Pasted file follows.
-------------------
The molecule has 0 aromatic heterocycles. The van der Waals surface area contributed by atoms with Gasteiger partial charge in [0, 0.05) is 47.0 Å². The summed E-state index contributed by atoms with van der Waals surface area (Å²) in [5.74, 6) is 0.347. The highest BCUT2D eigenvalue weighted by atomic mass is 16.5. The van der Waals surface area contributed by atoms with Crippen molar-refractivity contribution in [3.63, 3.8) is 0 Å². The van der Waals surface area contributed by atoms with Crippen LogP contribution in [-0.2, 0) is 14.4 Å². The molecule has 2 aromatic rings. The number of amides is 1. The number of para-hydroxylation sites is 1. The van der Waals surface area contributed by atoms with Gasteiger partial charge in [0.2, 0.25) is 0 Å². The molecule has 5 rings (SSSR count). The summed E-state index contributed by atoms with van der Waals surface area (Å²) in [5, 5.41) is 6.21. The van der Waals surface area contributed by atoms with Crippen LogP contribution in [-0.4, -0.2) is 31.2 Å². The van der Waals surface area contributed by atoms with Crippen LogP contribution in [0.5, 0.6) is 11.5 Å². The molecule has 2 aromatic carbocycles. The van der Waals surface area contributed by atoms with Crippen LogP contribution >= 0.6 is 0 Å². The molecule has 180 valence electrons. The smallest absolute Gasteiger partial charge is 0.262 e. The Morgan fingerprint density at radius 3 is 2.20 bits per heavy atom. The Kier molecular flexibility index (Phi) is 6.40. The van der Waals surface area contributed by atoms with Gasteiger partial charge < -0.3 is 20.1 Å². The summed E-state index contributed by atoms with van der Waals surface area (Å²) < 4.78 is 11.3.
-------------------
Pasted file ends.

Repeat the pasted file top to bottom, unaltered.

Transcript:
The molecule has 0 aromatic heterocycles. The van der Waals surface area contributed by atoms with Gasteiger partial charge in [0, 0.05) is 47.0 Å². The summed E-state index contributed by atoms with van der Waals surface area (Å²) in [5.74, 6) is 0.347. The highest BCUT2D eigenvalue weighted by atomic mass is 16.5. The van der Waals surface area contributed by atoms with Crippen molar-refractivity contribution in [3.63, 3.8) is 0 Å². The van der Waals surface area contributed by atoms with Crippen LogP contribution in [-0.2, 0) is 14.4 Å². The molecule has 2 aromatic rings. The number of amides is 1. The number of para-hydroxylation sites is 1. The van der Waals surface area contributed by atoms with Gasteiger partial charge in [0.2, 0.25) is 0 Å². The molecule has 5 rings (SSSR count). The summed E-state index contributed by atoms with van der Waals surface area (Å²) in [5, 5.41) is 6.21. The van der Waals surface area contributed by atoms with Crippen LogP contribution in [-0.4, -0.2) is 31.2 Å². The van der Waals surface area contributed by atoms with Crippen LogP contribution in [0.5, 0.6) is 11.5 Å². The molecule has 2 aromatic carbocycles. The van der Waals surface area contributed by atoms with Crippen LogP contribution >= 0.6 is 0 Å². The molecule has 180 valence electrons. The smallest absolute Gasteiger partial charge is 0.262 e. The Morgan fingerprint density at radius 3 is 2.20 bits per heavy atom. The Kier molecular flexibility index (Phi) is 6.40. The van der Waals surface area contributed by atoms with Gasteiger partial charge < -0.3 is 20.1 Å². The summed E-state index contributed by atoms with van der Waals surface area (Å²) < 4.78 is 11.3.